Although there are many different techniques for correcting aberrations caused by spherical surfaces on the market, these other techniques have far less imaging performance and flexibility than aspheric lenses can provide. Another widely used technique involves adding lenses by "shrinking" them. Although this can improve the image quality, it will also reduce the light flux in the system. Therefore, there is a trade-off between the two. On the other hand, when using aspheric lens, its additional aberration correction supports users to achieve high luminous flux (low f/ and high numerical aperture) system design while maintaining good image quality. Image degradation caused by higher luminous flux design is sustainable because a slightly reduced image quality still provides better performance than a spherical system.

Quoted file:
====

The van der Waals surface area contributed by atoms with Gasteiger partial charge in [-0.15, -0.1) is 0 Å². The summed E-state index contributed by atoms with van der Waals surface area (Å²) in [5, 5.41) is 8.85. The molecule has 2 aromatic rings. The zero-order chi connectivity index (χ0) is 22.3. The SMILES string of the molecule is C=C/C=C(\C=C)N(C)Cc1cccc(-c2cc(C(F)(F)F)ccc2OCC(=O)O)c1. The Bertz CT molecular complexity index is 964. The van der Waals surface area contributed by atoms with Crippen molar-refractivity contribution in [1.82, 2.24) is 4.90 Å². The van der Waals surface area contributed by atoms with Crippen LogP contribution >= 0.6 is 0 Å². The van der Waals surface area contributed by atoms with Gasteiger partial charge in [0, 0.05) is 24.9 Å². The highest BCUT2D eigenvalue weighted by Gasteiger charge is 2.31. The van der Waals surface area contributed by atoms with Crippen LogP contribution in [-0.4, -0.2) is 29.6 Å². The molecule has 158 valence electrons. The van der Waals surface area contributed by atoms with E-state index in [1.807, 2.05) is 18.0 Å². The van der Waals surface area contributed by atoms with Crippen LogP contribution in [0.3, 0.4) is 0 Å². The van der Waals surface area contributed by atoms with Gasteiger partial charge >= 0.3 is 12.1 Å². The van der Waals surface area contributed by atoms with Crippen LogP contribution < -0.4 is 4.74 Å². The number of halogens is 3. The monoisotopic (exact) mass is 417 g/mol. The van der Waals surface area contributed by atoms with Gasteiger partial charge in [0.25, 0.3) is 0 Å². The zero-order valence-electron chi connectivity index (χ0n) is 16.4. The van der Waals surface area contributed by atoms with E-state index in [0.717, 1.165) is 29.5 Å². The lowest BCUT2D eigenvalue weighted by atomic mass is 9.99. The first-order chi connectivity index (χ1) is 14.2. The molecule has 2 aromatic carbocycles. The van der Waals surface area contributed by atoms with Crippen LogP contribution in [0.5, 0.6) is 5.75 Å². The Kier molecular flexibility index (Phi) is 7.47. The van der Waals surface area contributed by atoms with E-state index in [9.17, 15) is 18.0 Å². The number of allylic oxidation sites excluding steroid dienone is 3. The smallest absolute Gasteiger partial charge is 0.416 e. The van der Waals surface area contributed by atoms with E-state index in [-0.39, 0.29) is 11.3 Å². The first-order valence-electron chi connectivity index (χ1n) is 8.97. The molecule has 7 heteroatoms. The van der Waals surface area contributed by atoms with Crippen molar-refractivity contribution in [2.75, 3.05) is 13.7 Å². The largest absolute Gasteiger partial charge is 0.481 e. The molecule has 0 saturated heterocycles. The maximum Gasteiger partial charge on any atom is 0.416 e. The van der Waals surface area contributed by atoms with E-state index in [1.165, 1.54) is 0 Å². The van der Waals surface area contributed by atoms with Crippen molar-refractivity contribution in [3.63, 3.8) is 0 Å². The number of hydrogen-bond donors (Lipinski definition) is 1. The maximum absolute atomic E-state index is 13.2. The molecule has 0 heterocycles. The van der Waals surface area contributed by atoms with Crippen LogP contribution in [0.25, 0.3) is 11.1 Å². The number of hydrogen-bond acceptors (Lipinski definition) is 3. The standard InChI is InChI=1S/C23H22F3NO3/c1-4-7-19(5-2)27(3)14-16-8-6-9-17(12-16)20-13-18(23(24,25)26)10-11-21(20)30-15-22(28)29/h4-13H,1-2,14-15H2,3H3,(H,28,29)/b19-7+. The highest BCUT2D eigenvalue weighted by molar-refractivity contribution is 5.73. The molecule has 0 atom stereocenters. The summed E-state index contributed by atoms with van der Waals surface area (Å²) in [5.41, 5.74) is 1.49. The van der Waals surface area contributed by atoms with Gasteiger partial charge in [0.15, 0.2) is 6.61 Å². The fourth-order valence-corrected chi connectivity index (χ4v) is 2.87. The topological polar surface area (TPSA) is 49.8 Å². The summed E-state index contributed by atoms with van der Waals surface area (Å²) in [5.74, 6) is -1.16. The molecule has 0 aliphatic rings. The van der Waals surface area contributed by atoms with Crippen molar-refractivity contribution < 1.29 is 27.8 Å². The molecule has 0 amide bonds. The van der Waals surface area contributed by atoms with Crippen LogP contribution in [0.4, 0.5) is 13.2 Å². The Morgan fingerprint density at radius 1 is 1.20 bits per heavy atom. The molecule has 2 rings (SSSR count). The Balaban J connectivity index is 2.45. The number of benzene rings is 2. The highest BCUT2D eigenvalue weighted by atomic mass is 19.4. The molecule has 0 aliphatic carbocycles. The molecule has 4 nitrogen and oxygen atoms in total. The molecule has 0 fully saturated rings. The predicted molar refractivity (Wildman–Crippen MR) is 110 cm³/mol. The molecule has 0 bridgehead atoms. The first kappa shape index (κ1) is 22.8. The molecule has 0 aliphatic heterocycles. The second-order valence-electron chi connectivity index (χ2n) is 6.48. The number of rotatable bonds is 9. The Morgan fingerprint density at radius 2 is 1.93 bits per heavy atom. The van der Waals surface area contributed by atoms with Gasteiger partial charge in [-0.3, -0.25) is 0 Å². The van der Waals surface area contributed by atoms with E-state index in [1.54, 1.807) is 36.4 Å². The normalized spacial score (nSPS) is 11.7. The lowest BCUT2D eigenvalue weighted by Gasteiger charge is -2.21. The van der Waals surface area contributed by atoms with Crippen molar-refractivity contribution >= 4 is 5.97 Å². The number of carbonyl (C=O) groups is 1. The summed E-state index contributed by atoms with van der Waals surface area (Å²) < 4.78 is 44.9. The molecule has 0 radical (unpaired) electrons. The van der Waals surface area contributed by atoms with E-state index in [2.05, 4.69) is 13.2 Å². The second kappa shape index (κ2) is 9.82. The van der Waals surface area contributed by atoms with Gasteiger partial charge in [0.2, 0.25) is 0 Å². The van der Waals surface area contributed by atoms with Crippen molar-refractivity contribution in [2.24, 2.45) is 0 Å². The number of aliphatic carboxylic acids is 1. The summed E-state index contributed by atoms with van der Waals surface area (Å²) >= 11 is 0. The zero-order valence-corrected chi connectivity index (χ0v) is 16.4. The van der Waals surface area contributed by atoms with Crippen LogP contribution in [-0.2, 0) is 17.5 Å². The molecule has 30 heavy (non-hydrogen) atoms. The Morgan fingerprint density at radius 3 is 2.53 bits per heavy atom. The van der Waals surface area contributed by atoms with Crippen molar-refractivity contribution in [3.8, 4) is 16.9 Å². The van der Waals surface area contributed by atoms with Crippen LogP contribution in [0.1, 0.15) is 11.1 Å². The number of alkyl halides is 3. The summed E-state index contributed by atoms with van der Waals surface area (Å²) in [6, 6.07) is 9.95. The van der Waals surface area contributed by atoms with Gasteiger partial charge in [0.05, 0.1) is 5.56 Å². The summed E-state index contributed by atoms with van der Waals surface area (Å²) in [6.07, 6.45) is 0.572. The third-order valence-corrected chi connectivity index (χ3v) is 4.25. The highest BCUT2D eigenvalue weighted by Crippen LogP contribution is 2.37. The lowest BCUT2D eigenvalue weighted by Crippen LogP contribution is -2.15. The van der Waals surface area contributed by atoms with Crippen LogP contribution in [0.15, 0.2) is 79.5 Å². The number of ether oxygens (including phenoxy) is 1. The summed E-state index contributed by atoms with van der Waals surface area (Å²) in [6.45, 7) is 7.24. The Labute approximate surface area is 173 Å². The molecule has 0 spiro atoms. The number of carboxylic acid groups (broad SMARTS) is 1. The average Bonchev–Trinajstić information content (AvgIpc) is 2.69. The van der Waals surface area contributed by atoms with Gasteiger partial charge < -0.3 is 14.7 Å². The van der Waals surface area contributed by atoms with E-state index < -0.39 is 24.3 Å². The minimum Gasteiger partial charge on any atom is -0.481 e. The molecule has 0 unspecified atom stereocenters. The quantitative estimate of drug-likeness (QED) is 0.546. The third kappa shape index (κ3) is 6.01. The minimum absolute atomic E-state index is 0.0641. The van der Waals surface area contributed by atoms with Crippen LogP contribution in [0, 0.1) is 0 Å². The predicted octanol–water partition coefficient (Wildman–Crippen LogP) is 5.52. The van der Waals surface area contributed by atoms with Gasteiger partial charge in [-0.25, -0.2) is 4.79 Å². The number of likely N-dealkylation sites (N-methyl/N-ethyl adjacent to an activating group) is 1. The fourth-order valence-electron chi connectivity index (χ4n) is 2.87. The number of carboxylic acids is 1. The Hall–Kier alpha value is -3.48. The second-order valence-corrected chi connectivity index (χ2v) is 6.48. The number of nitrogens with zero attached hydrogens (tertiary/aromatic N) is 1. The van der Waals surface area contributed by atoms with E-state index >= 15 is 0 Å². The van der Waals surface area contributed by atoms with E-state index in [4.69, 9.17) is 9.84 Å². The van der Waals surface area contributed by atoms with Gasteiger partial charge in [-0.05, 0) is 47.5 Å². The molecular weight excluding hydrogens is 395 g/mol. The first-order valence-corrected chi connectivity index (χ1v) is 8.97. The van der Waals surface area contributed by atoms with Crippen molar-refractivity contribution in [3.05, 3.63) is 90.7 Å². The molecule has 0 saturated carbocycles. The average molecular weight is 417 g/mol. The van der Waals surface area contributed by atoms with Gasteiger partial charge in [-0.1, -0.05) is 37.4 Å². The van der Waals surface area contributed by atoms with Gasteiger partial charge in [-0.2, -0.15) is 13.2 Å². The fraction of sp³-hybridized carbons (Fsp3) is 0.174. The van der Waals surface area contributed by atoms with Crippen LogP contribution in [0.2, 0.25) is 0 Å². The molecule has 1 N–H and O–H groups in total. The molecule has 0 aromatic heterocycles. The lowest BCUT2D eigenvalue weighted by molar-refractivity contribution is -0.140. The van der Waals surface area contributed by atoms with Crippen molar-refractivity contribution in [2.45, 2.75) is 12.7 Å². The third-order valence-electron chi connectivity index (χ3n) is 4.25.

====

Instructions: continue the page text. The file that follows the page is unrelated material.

allow optical element designers to use fewer optical elements than traditional spherical elements to correct aberrations, because the former provides more aberration correction for them than the latter uses multiple surfaces to provide aberration correction. For example, a zoom lens with ten or more lens elements can replace five or six spherical lenses with one or two aspherical lenses, which can achieve the same or higher optical effects, reduce production costs and reduce the size of the system. Optical systems with more optical elements may have a negative impact on optical and mechanical parameters, resulting in more expensive mechanical tolerances, additional calibration steps, and more requirements for antireflective coatings.
All of these results will ultimately reduce the overall practicability of the system, because users will have to constantly add support components to it. Therefore, adding aspheric lens to the system (although the price of aspheric lens is more expensive than the same single lens and double lens), will actually reduce the cost of your overall system design.